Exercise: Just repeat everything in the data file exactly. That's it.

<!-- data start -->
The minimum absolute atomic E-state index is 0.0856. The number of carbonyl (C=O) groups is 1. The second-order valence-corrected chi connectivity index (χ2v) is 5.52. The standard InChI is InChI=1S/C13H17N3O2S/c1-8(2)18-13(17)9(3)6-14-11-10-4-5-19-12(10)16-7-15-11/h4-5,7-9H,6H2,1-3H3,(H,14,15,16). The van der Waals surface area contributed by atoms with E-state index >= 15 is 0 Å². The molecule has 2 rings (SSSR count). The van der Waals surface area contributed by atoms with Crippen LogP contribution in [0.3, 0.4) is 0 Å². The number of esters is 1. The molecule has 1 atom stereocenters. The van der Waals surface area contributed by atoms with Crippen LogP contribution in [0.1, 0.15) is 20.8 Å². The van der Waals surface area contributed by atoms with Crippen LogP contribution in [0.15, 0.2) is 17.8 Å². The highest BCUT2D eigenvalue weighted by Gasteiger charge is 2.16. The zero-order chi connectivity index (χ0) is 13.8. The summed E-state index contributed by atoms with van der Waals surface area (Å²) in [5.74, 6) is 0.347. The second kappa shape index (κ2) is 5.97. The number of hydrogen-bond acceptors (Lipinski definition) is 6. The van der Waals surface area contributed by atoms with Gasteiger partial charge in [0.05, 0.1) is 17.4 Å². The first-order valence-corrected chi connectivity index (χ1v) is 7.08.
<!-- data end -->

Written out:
The minimum absolute atomic E-state index is 0.0856. The number of carbonyl (C=O) groups is 1. The second-order valence-corrected chi connectivity index (χ2v) is 5.52. The standard InChI is InChI=1S/C13H17N3O2S/c1-8(2)18-13(17)9(3)6-14-11-10-4-5-19-12(10)16-7-15-11/h4-5,7-9H,6H2,1-3H3,(H,14,15,16). The van der Waals surface area contributed by atoms with E-state index >= 15 is 0 Å². The molecule has 2 rings (SSSR count). The van der Waals surface area contributed by atoms with Crippen LogP contribution in [0.3, 0.4) is 0 Å². The number of esters is 1. The molecule has 1 atom stereocenters. The van der Waals surface area contributed by atoms with Crippen LogP contribution in [0.1, 0.15) is 20.8 Å². The van der Waals surface area contributed by atoms with Crippen LogP contribution in [0.15, 0.2) is 17.8 Å². The highest BCUT2D eigenvalue weighted by Gasteiger charge is 2.16. The zero-order chi connectivity index (χ0) is 13.8. The summed E-state index contributed by atoms with van der Waals surface area (Å²) in [5.74, 6) is 0.347. The second kappa shape index (κ2) is 5.97. The number of hydrogen-bond acceptors (Lipinski definition) is 6. The van der Waals surface area contributed by atoms with Gasteiger partial charge in [0.05, 0.1) is 17.4 Å². The first-order valence-corrected chi connectivity index (χ1v) is 7.08.